6.  Application of Takings Doctrine in Georgia, Brown v. Penland Constr. Co., 623 S.E.2d 717 (Ga. App. 2005).


* What the Court Considered:  A construction company was approached by a high school baseball coach interested in having the company construct an indoor practice facility.  The company agreed to construct the facility without a written contract but with the understanding that it would be paid later.  The company submitted numerous invoices to the county Board of Education, which were not paid. 


* What the Court Said:  The company was entitled to recover fair and adequate compensation because its property had been taken for a public purpose.


* What the Opinion Means:  The Georgia Constitution provides that when property is taken for a public purpose by any governmental entity, fair and adequate compensation must be paid to the owner of the property.  Here, because the company had provided the labor and materials to construct the facility, which was being used for a public purpose, it had a compensable property interest in the facility.  The school district’s refusal to pay for the facility therefore amounted to a “taking.”


7.  Subcontractor’s Duty to Defend, Travelers Indem. Co. v. S.M. Wilson & Co., 2005 WL 3143779 (E.D. Mo. Nov. 23, 2005).


* What the Court Considered:  Following an electrical meltdown caused by a defective circuit breaker, suit was brought against the general contractor and the electrical subcontractor who installed the circuit breaker.  The subcontract contained a provision obligating the subcontractor to indemnify and defend the general contractor against claims for injury to property on account of any act or omission by the subcontractor.  Pursuant to this provision, the general contractor requested that the subcontractor defend it in the lawsuit.  The subcontractor refused.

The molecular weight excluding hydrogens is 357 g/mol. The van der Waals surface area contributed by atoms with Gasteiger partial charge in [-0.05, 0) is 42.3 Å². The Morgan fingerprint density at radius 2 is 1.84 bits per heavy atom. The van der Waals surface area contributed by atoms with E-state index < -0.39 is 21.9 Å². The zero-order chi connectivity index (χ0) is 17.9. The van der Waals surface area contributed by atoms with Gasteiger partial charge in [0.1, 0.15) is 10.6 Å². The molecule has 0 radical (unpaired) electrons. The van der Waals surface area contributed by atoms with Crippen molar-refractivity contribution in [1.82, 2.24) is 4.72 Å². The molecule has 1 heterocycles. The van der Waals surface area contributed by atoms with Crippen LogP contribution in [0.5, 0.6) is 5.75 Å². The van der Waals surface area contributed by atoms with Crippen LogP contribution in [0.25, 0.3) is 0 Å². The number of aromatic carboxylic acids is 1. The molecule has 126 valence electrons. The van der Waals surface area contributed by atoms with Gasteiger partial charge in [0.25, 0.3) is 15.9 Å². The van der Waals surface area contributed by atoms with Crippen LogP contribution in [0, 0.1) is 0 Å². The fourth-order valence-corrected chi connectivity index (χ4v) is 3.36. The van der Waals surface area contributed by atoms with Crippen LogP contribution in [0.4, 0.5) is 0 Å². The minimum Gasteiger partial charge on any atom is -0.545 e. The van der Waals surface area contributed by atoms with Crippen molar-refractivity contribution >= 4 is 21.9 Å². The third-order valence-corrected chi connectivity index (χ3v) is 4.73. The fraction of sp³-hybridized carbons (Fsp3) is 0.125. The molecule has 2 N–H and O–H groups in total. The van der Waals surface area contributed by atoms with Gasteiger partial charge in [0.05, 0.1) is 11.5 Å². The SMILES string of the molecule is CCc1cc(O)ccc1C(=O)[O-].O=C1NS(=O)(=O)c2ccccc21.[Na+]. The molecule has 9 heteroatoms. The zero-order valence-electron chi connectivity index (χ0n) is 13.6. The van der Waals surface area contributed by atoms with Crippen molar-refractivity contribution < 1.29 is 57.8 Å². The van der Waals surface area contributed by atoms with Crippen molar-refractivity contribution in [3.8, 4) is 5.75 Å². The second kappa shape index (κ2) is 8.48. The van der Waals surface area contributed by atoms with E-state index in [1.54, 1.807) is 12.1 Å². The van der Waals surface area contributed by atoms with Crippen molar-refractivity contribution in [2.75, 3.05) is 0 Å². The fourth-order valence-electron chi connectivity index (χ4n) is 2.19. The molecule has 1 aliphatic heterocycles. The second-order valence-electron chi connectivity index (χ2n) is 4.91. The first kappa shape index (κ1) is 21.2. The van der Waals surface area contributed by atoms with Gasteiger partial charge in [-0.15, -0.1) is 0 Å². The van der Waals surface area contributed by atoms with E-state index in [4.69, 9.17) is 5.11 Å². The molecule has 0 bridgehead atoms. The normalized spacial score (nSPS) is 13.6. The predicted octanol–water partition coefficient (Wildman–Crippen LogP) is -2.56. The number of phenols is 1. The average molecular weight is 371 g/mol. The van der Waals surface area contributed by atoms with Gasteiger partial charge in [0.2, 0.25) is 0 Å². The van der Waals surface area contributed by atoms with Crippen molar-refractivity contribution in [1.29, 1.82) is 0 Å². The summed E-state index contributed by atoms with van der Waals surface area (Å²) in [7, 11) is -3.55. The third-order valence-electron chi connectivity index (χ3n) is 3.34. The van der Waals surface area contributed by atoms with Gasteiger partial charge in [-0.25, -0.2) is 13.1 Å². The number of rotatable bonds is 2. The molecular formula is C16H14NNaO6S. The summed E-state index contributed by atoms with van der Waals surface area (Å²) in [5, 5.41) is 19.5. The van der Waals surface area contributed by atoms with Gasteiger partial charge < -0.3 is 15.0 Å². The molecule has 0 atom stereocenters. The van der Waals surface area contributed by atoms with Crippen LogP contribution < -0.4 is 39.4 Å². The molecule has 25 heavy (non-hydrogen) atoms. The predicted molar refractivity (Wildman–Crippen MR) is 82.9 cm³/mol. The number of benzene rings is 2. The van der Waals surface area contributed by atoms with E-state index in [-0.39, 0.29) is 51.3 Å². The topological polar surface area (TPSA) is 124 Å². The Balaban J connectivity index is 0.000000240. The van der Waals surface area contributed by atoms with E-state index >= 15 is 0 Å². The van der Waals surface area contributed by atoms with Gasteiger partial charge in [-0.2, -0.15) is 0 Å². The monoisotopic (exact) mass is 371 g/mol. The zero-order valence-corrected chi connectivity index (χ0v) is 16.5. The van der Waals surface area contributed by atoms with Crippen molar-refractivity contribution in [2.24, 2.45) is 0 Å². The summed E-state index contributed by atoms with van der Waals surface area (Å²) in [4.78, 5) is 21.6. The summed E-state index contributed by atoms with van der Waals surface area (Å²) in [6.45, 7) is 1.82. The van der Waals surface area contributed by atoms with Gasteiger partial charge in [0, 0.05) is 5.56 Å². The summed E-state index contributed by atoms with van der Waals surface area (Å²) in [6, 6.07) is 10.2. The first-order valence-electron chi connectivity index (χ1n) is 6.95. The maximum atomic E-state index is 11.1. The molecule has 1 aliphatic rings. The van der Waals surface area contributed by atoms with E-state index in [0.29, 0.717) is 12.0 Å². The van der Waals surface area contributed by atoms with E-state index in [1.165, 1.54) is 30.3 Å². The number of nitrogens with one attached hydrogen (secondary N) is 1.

* What the Court Said:    Because the subcontractor refused to provide a defense, it breached its duty to defend.


* What the Opinion Means: The duty to defend is distinct from the duty to indemnify.  The latter requires a showing that the subcontractor engaged in actual wrongdoing.  The former duty arises in the earliest stages of litigation regardless of whether the subcontractor is ultimately found to be liable. 


8.  Obligation To Make Final Payment on Public Project, Am. Rock Mechs., Inc. v. N. Abbonizio Contractors, 887 A.2d 322 (Pa. Super. Ct. 2005).


* What the Court Considered:  A subcontract for drilling and earth removal services on a government sewer project obligated the contractor to make final payment within thirty days of project completion, which it did not do.  The contractor claimed that its failure to provide final payment on time was excused by the fact that it had yet to receive payment from the township.


* What the Court Said:  The contractor was obligated to make final payment within thirty days regardless whether it had been paid by the township.


* What the Opinion Means:   Pennsylvania’s Procurement Code provides that, for public projects, payments to subcontractors must be made within fourteen days after the contractor receives a progress payment from the government.  This code is meant to ensure that subcontractors receive payment for their work.  It is not intended to supersede the payment schedule provided in the subcontract.